Final legacy publications 

 

In the weeks before they merged to form the new Equality and Human Rights Commission, the three legacy commissions (the Commission for Racial Equality, the Disability Rights Commission and the Equal Opportunities Commission) published several important reports. In order to give easy access to these, we have gathered them together here.

On this page

 

The gender agenda - The unfinished revolution

This final report from the EOC calls for action so that our systems and institutions can catch up with the way we live so that all women and men can achieve equality.

The Equal Opportunities Commission called on the government, the business community, service providers, and the Equality and Human Rights Commission to continue taking the necessary steps to enable gender equality to be achieved.

The report is available as a pdf (3MB). There is also a Scotland report, also available as a pdf (3MB).


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Disability agenda - Creating an alternative future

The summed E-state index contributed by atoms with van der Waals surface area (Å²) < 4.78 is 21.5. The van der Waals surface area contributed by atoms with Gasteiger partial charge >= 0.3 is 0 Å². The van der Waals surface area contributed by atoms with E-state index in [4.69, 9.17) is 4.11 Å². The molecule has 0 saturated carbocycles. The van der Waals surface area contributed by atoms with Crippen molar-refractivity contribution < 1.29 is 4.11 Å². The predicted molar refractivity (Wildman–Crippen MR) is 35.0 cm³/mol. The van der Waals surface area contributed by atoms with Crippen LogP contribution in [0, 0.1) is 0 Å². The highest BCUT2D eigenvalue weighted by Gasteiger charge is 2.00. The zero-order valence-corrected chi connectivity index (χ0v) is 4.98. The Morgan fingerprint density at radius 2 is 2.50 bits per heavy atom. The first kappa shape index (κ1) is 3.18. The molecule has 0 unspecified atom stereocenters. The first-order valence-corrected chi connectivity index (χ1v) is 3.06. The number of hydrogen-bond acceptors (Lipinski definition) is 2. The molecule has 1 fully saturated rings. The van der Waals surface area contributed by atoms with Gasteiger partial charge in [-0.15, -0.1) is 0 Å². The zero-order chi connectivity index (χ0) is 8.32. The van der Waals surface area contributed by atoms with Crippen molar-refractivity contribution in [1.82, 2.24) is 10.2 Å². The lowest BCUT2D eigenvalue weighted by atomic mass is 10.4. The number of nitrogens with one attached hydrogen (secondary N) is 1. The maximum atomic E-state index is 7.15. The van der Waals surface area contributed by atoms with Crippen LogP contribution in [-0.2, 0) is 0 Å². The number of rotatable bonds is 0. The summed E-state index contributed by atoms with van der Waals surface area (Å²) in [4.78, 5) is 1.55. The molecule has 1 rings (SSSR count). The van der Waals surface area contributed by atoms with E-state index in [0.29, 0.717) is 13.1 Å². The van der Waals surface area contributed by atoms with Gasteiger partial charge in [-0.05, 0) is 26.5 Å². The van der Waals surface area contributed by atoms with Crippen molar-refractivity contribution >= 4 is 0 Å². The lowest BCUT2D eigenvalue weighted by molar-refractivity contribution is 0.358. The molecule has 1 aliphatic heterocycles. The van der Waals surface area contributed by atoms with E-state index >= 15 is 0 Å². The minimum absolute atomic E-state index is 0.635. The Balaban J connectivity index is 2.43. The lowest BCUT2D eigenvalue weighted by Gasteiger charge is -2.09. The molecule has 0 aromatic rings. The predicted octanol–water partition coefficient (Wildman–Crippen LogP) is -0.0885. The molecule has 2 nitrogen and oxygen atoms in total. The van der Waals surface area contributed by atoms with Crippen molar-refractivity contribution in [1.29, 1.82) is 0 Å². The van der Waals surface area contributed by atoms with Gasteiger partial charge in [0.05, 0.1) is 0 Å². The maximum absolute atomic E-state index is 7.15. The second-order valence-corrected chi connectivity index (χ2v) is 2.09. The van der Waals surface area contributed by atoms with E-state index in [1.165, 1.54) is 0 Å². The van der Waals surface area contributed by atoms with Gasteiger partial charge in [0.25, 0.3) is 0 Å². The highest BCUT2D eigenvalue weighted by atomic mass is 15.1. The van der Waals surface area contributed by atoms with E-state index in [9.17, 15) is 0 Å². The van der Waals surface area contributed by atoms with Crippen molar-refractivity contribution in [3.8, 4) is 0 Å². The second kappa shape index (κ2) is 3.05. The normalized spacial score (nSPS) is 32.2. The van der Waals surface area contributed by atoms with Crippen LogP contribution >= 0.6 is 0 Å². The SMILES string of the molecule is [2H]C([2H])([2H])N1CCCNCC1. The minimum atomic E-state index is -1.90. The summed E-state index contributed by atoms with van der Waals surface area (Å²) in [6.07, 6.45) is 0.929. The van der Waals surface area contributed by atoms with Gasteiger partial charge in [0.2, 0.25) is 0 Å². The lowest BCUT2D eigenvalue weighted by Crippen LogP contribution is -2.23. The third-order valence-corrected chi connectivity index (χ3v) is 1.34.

Published by the Disability Rights Commission, this report was produced in the hope that it will guide policy-makers across governments in the three countries of Great Britain. The Agenda’s central proposition is that a sustainable future for Britain demands levels of prosperity and productivity that can only be achieved if everyone is empowered to play an active part.

Disability Agenda is available as a pdf (517K), or a Word document (202K). There is also an easy-read version.


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A lot done, a lot to do - the CRE's vision for an integrated Britain

The CRE's final legacy document outlines the current state of UK race today with facts and statistics relating to all aspects of British life, from young people, health and education through to employment, communities, sport and local government.